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Climate change in Lagos State, Nigeria: a polycentric governance approach.

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Date

2021

Authors

Akinola, Adekunle.

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Abstract

Human-induced activities that cause climate change occur at multiple scales, yet, most climate governance mechanisms are designed at a single level, such as international, national or regional, which do not provide an effective solution. The international climate change governance regime under the United Nations Framework Convention on Climate Change (UNFCCC) has failed to significantly impact the reduction of greenhouse gas emissions and its goal of limiting global mean temperature below 2 degree Celsius. This has led to the emergence of several multilateral, bilateral, subnational, transnational and non-state actors operating outside the UNFCCC. Elinor Ostrom refers to this development as a polycentric approach to climate governance. The literature on polycentric climate governance is growing. Scholars, however, have given significant attention to cities in the global North. This study offered an analysis of the efficacy and effectiveness of polycentrism to climate change governance in Lagos State, Nigeria. The study contributed to the growing body of literature on polycentrism by providing analytical insight into (i) What extent the national and international policies have addressed climate change in Lagos State; (ii) What role has been/can be played by subnational governments in climate change governance; (iii) How polycentrism can be employed to address climate governance in Lagos State; and (iv) How effective polycentric initiatives are in addressing climate change in Lagos State. The study was a single-case endeavour that utilised a concurrent mixed methodology for data collection. The quantitative data are elicited through an open-ended questionnaire while the qualitative data used in-depth interviews and purposive sampling technique to gather empirical data from government officials and community members. The study revealed that a single governance unit could not effectively provide adequate solutions to climate mitigation and adaptation issues in Lagos State. The study further showed that climate change is a polycentric issue that should be dealt with by multiple actors operating at different levels of governance. The study concluded that polycentrism provides an opportunity for experimentation and learning among governance units, and the involvement of different actors in climate change governance has resulted in multiple benefits at diverse levels.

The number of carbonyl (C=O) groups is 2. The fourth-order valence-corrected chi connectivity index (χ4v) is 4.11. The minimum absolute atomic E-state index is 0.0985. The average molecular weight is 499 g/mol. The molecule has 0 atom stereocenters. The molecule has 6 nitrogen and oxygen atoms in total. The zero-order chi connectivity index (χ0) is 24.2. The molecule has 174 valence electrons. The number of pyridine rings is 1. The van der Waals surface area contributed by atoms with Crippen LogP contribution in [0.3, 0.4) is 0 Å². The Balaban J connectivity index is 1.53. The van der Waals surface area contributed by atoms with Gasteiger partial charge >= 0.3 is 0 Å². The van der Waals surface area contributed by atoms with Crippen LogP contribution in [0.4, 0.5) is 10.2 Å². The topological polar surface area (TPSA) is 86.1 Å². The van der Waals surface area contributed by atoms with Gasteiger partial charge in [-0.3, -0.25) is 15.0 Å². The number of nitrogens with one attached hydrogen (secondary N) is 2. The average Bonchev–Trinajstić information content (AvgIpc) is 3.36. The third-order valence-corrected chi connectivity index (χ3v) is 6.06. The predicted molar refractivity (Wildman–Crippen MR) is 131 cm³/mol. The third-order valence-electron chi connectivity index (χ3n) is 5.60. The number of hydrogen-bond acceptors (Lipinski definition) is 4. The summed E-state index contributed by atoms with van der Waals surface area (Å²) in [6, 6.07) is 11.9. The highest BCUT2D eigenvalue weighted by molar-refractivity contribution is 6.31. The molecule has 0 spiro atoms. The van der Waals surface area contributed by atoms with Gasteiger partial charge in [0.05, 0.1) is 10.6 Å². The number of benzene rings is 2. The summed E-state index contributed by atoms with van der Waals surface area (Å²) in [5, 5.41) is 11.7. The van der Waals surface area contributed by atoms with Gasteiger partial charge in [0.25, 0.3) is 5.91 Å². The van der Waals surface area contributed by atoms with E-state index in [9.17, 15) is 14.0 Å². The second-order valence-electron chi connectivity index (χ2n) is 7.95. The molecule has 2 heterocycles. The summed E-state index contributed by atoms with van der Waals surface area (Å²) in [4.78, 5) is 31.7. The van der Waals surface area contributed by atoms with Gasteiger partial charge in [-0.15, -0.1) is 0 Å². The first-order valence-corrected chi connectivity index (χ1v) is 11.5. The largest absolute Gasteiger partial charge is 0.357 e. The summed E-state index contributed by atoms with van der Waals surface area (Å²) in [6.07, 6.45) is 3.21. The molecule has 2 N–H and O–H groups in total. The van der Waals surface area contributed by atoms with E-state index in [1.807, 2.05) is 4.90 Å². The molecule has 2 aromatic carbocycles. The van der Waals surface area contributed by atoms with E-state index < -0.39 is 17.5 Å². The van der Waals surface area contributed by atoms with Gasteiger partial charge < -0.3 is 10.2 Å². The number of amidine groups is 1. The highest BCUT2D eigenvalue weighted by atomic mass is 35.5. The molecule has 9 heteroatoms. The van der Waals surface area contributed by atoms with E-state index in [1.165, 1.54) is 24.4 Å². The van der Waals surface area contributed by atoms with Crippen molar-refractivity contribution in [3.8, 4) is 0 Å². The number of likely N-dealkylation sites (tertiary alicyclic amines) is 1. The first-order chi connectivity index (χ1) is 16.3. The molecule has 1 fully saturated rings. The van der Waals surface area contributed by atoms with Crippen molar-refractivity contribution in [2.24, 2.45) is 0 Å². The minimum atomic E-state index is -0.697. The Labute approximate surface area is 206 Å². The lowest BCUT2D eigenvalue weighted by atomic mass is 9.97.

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Doctoral Degree. University of KwaZulu-Natal, Durban.

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